|Publication number||US6913615 B2|
|Application number||US 10/395,027|
|Publication date||5 Jul 2005|
|Filing date||21 Mar 2003|
|Priority date||25 Mar 2002|
|Also published as||CA2480048A1, EP1494756A2, US20040013623, WO2003082372A2, WO2003082372A3|
|Publication number||10395027, 395027, US 6913615 B2, US 6913615B2, US-B2-6913615, US6913615 B2, US6913615B2|
|Inventors||Marc Joshua Tolkoff, Andy Levine|
|Original Assignee||Lumerx, Inc.|
|Export Citation||BiBTeX, EndNote, RefMan|
|Patent Citations (28), Non-Patent Citations (17), Referenced by (10), Classifications (20), Legal Events (4)|
|External Links: USPTO, USPTO Assignment, Espacenet|
This application claims priority to U.S. provisional patent application Ser. No. 60/366,551, filed Mar. 25, 2002. The provisional application Ser. No. 60/366,551 is incorporated by reference herein.
The present invention provides for a method and apparatus for the application of specific wavelengths of light to skin tissue for the purpose of treating and healing acne lesions
Roughly 45 million people in the US are afflicted by the skin condition acne vulgaris. It is associated with lesions on the skin that are unsightly but can also be painful and leave scars.
The exact etiology of acne remains controversial. Keratinous material initially plugs the duct of a sebaceous gland. Sebum is produced and trapped, thereby enlarging the gland. The propionibacterium acnes (P. acnes) bacterium, which is a normal part of the skin flora, propagates in the gland due to the sebum buildup. These bacteria are inflammatory and may lead to the formation of the acne pustules.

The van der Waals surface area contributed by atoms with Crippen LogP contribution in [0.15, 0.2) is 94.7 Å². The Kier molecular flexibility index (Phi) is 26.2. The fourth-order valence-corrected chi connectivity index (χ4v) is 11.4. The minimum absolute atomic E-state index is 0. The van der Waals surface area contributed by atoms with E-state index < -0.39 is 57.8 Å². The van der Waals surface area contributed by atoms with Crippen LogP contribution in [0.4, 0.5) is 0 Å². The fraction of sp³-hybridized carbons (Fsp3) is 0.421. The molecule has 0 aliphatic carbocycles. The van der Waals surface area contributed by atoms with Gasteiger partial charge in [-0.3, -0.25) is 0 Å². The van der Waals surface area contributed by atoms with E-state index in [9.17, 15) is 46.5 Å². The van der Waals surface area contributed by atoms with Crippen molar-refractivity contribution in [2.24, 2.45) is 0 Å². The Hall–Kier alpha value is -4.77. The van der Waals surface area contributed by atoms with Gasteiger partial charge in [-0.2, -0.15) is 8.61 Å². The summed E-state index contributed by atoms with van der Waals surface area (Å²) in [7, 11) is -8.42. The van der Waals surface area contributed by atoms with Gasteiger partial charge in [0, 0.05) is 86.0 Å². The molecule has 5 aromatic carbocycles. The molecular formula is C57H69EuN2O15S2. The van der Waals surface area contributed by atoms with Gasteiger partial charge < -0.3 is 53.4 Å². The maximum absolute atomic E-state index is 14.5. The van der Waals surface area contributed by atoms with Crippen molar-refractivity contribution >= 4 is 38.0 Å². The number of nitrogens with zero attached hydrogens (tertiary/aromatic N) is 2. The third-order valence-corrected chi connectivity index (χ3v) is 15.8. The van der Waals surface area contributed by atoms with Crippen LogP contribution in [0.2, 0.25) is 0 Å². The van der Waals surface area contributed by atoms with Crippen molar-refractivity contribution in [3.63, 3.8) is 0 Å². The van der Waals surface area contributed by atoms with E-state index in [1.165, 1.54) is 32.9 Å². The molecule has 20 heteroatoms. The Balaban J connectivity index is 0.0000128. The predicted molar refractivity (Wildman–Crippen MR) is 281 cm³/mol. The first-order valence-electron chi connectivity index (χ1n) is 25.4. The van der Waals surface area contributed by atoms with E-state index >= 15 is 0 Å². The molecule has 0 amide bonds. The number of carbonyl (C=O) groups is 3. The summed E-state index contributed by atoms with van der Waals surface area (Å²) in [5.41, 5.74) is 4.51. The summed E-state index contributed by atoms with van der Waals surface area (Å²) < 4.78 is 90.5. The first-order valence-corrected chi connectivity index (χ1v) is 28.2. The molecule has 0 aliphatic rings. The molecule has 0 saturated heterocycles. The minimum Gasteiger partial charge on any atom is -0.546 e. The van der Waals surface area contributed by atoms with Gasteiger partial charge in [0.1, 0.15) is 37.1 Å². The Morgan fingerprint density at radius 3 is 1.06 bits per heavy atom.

Treatments typically include topical and systemic therapies. Topical treatments are aimed at removing follicular plugs and cleaning the sebaceous glands. These treatments are useful in treating some minor forms of acne. Oral treatments include antibiotics to suppress the growth of P. acnes. However, these treatments have side effects typical of these drugs, such as skin dryness, digestive problems, and the development of antibiotic resistant bacteria.
It is known that the P. acnes bacteria produce porphyrins. The particular porphyrin typically produced by P. acnes has a peak in absorption at 415 nanometers. Although red light is absorbed less, the light penetrates the skin deeper than other light. Thus, devices often include 660 nanometer light as well. Also, red light has an anti-inflammatory effect on tissue and may therefore aid in improving healing of pustules.